How to call the increase
THERE'S not much difference between the nouns "spike" and "surge." Cebu City Vice Mayor Mike Rama used them interchangeably during a recent City Council session.
Councilor Joel Garganera, who attended the session, didn't correct his presiding officer. But that was before the controversy over the current surge, er, spike in Covid-19 cases in Cebu.
Now Kons Joel, IATF deputy implementer at the city's Emergency Operations Center (EOC), seems to wish that people choose their word carefully in describing the current rise of cases.
It's still a "spike," not a "surge" of infections, he said.
The Department of Health, Garganera a.k.a. Ang Panday told CDN Digital, there are three "parameters" for a "surge": number of positive cases, extent of bed utilization, and contact tracing capacity. Cebu's situation has not yet reached the standard numbers for a "surge," he said.
To most of us, who rely on the standard dictionary and not the jargon, a surge is a sudden rush, flood or increase while a spike is a surge in power or a sharp peak in a graph.
The same thing, "di ba," as the late Cardinal Vidal would put it. Basically, both words mean the same thing. Except when "spike" is a verb.
Among journalists, to spike a story is to withhold or kill it for editorial, commercial or political reasons. Atty. Eddie Barrita says that, back in his news-reporter days, he could stand his story being spiked by his editor, but not his whisky being spiked with water by the bartender.
Davao City Mayor Sara Duterte-Carpio, 42, the president's daughter, last Sunday, January 31, asked her supporters who are prodding her to run in 2022 that she run in 2034 instead. "Dahil malayo pa at malaki ang chance makalimutan na nila ako sa 2034."
Amanda Gorman, 22, the first National Poet Laureate and the youngest poet in US history to recite the presidential inaugural poem, when asked last January 27 by CBS's Late, Late Show host James Corden if being president was something she'd want to do, said, "Oh heck yeah! Plan on it."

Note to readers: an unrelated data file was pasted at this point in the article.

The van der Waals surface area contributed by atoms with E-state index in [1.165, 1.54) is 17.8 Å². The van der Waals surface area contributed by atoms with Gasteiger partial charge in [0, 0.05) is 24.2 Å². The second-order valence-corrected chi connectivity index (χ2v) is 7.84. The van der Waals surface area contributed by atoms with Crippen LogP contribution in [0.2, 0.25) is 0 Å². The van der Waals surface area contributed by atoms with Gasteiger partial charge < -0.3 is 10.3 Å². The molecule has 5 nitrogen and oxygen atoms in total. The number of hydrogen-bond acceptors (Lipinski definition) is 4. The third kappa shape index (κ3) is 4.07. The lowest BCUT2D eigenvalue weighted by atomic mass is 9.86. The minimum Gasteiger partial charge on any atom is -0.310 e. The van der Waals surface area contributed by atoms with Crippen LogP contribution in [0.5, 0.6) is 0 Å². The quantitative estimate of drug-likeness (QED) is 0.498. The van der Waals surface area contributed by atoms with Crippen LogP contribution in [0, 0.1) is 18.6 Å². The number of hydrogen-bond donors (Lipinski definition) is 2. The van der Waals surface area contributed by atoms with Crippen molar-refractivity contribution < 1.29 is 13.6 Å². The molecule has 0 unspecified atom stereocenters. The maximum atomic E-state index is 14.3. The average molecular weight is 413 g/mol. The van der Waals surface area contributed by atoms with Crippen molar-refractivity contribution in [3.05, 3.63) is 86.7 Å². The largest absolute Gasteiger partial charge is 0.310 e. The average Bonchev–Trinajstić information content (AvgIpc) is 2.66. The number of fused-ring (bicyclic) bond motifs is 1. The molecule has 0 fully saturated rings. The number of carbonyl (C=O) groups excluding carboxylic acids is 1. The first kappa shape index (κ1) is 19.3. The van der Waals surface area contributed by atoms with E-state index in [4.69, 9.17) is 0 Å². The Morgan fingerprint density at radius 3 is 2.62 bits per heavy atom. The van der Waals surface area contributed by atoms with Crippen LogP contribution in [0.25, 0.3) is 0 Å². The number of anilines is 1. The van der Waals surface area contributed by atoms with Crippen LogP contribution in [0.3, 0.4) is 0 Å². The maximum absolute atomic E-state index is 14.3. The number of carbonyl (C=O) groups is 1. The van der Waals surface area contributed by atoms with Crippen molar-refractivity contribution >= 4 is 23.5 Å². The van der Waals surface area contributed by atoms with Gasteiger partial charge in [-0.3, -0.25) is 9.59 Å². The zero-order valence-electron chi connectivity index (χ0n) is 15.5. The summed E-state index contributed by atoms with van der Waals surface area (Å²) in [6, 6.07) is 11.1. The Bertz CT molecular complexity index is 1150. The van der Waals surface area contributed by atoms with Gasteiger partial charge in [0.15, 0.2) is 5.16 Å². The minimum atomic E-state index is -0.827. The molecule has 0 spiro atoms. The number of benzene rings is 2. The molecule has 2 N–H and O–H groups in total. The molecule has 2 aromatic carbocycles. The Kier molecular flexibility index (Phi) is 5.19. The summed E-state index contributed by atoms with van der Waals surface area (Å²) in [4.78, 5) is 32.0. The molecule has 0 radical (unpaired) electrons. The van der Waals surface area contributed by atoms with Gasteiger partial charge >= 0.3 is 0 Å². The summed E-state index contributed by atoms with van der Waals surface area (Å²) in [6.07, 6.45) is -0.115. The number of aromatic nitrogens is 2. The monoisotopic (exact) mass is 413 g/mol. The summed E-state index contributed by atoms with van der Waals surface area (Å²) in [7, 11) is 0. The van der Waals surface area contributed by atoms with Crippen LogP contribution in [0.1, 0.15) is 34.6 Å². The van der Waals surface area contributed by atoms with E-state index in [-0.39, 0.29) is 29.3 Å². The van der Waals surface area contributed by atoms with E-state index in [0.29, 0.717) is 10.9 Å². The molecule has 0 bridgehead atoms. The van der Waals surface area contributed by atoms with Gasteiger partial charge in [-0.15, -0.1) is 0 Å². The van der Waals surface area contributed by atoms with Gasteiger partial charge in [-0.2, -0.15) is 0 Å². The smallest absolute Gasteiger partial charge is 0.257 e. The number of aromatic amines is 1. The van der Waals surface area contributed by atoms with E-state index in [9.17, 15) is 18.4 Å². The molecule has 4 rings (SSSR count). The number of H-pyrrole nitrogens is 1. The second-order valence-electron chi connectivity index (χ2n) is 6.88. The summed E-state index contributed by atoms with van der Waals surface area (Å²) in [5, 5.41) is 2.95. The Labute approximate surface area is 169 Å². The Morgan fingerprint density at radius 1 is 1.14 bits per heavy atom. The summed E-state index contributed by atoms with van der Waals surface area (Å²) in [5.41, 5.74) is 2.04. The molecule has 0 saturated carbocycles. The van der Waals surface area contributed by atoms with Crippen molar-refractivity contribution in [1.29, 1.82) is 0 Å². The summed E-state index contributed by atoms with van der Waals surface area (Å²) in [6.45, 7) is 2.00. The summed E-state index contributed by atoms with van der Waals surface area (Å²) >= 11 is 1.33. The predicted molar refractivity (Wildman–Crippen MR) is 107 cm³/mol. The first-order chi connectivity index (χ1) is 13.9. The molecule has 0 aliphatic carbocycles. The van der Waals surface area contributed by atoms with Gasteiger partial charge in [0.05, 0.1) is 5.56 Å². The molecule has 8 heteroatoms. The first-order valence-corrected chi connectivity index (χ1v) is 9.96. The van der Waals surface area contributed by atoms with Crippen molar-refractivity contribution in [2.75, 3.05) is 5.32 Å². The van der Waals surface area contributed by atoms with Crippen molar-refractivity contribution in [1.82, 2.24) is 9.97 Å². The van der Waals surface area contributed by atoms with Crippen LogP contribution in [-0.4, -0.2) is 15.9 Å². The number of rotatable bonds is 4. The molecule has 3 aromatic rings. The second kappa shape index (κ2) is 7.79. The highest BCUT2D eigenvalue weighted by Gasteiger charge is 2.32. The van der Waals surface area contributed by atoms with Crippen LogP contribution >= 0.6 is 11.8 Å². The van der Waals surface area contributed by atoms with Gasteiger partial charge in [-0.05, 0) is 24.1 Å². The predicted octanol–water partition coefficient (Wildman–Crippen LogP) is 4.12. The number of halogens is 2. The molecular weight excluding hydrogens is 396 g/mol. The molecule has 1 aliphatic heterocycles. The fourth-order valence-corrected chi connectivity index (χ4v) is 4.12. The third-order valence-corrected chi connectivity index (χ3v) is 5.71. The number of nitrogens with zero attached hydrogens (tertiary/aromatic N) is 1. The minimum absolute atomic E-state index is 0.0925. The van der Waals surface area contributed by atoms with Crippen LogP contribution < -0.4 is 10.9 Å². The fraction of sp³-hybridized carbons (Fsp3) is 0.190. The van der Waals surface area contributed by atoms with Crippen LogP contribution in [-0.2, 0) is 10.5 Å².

The difference between the two answers?
Mayor Sara was obviously just teasing or playing coy. Her candidacy has been mentioned randomly but so many times that it's no longer rumor or idle talk. She has figured in power plays in the national scene, including the two last changes of speakership in the House. Setting up her own party, Hugpong Pagbabago, and doing all those sorties across the country, forging alliances and mending political fences beyond Davao City: those are plausibly preparations for a national election.
Poet Gorman in contrast is not a politician and has not held public office. She still has to start wading in politics: not even a foot in to test the waters. Apparently, the poet was fiddling with the TV host. Or being dead serious. Earlier, she told the L.A. Times that watching Kamala Harris's historic win as vice president solidified her plan: "It makes it more imaginable. That the dream exists in the first place is huge, even for me." Still, unlike Sara's prospect, Amanda's is still in the realm of imagination and dreams.
The Davao mayor will be 56 in 2034; her dad became president in 2016 at 71. The American poet will be 37 in 2036, by then two years older than the age required for a US president or vice president.
Renaming Mactan airport
Proposals in the House of Representatives to rename after Lapu-Lapu the Mactan Cebu International Airport and the authority (MCIAA) running it apparently took the cue from President Rodrigo Duterte.
The President had been saying and giving cues that the Cebuano freedom fighter was not being honored well enough.
Last May 16, 2016, Duterte said he plans to make Lapu-Lapu a "proper hero" for being the first to fight against Spanish forces who landed in Cebu more than three centuries ago. In his campaign speeches, he lauded Lapu-Lapu.
After he assumed office, he said last January 18, 2021 that Filipinos must elevate Lapu-Lapu to a "greater standing among the pantheon of Filipino heroes" as the 500th anniversary of his successful resistance to foreign invaders neared. He was delighted when the Lapu-Lapu P5,000 commemorative bank note and medal were launched in connection with the quincentennial observance.
Representative Paz Radaza of Lapu-Lapu City's lone district and the late Representative Raul Del Mar filed separate bills to rename the airport. Radaza wants to change "Mactan Cebu" to "Lapu-Lapu." Del Mar wanted to keep "Cebu." If the President and others wanted to honor Lapu-Lapu more than he already was, "Cebu" must stay in the airport name. Thus, he proposed "Lapu-Lapu Cebu International Airport." Recently, Representative Pablo John Garcia expressed his opposition to any change, defending the retention of Mactan both as a historic name and a brand.
But when will Lapu-Lapu become the "proper hero" that the President wants him to be? Naming a city after him didn't make him one; neither would renaming an airport.